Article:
Memories are created on Opening Day
It’s just one of 162 stops on this long journey known as baseball’s regular season. But something will happen in the baseball world over the course of the next 48 hours that you will remember much better than you would if this same event occurred on any other day between now and Oct. 1.
By the time the regular season concludes, the events of Opening Day will serve as just a tiny portion of the equation that dictates who plays in October. But Opening Day is still one of the year’s most memorable events for the countless individuals who patiently wait through winter for its arrival.
Anybody have any recollection of the two-homer game Edgar Renteria produced for the Braves in a May 15, 2007 win over the Nationals? How about the two homers he hit six weeks earlier in an Opening Day win in Philadelphia?
Without baseball-reference.com, I never would have remembered those homers Renteria hit against the Nats. But I almost vividly remember his second homer on that Opening Day in Philadelphia being an opposite-field shot that landed just above the scoreboard in right-centerfield.
Likewise, I’ll always remember that Jordan Schafer’s Opening Day blast in 2009 landed over Philly’s centerfield wall and of course that monstrous shot Jason Heyward drilled with the first swing of his career last year.
It’s difficult to imagine anything proving any more memorable on Opening Day than Heyward’s shot into the Braves’ bullpen. But those of you who were present on April 3, 2000 might agree that Andres Galarraga made Turner Field shake just as much as Heyward did last year.
After missing the 1999 season while battling cancer, Galarraga ended a scoreless battle with a seventh-inning shot that proved decisive for the Braves in a 2-0 win over the Rockies.
Here is a video clip of Galarraga’s homer. Check out the excitement shown by Ozzie Guillen, who was in the stands that day to see his good friend’s return.
We’ll have to wait to see if Freddie Freeman’s Opening Day proves to be as memorable as the ones Schafer and Heyward experienced the past two years.
There is a lot of hype surrounding Freeman’s arrival and at the age of 21, he’s carrying a lot on those much broader shoulders he brought to Spring Training. But I don’t think there is much reason to worry about the young first baseman. He was seemingly born to hit and avoid those long slumps that can make the season feel so frustrating.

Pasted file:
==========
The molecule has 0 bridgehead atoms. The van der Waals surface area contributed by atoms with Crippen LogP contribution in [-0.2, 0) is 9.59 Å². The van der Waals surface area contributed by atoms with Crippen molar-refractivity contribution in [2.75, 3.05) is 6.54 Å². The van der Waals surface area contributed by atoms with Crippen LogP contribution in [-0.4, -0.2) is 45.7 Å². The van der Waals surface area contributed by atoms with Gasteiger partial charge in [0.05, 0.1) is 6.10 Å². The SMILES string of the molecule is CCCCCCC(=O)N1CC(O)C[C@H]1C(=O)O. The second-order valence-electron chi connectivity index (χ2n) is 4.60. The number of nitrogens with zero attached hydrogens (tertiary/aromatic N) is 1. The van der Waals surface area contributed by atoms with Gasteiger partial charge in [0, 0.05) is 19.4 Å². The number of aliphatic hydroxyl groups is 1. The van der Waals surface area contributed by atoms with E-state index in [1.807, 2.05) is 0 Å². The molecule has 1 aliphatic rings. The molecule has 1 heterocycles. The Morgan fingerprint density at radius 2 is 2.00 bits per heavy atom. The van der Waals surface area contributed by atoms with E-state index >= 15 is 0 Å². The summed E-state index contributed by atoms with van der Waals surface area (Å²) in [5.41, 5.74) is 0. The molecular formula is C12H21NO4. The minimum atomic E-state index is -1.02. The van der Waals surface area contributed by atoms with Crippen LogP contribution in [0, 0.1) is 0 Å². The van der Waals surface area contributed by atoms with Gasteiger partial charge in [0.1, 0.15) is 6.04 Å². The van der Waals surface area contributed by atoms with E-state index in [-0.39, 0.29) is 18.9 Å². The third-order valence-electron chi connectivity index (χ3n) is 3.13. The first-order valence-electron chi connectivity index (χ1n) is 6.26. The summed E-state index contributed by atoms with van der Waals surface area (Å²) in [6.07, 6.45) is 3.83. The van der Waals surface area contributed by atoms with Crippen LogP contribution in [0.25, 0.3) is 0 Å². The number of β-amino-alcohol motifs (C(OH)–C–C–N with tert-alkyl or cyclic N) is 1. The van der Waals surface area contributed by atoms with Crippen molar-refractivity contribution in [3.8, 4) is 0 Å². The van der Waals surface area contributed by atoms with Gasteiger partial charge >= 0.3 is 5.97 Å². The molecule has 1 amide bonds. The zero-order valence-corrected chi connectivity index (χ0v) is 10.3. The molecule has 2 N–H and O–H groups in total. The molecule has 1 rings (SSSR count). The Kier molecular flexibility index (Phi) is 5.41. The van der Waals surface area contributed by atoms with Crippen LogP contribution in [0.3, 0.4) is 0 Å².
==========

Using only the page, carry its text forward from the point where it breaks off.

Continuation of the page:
Last night a fan tweeted, “where do u see the Braves finishing up at the end of the season?” I’m guessing he didn’t want me to reply, “with a three-game series against the Phillies in Atlanta Sept. 26-28.”
But simply writing that sentence creates a little bit of excitement. Even with all that they’ve endured this past month on the health front (Chase Utley, Brad Lidge…), the Phillies will be in the hunt for a pennant race. Cole Hamels can be either an asset or a liability.
But the Phillies know what they’re going to get from their other three top starters — Roy Halladay, Roy Oswalt and Cliff Lee.
Likewise, I think the Braves know they can rely on Tim Hudson, Tommy Hanson and Derek Lowe. Yes, I threw Lowe in this category. There’s just something about the confidence he has shown dating back to the perfect run he had through September last year.
The wild card in the Atlanta rotation is Jair Jurrjens, who has the talent and intelligence to be considered an ace or number two starter. But Jurrjens has given some reason to worry about his durability. Now he must simply prove there isn’t any reason to worry.
Like every Major League club, the Braves have a couple potential holes in their bullpen. But at the same time Spring Training showed they have plenty of depth (Jairo Asencio, Juan Abreu and Cory Gearrin) to fill those holes at some point.
I’m guessing Craig Kimbrel will end up handling the closing duties by himself at some point this year. But for now, it appears the Braves have something special with Kimbrel and Jonny Venters serving as reliable anchors for the pen. It should also be noted that Peter Moylan has grown more comfortable with his changeup and thus has a weapon to use against left-handed hitters.
With a rejuvenated Nate McLouth sitting in the two hole and a healthy Chipper Jones looking youthful again in the third spot, the Braves seem to have the makings of a formidable lineup. Martin Prado, who might be the club’s most valuable player, will once again sit at the top to serve as a catalyst.
GM Frank Wren will likely add a right-handed bat to his bench at some point this season. But the way things currently stand, I will buy into the optimism surrounding the Braves and say that this indeed will be the year they dethrone the Phillies and bring the National League East crown back to Atlanta.
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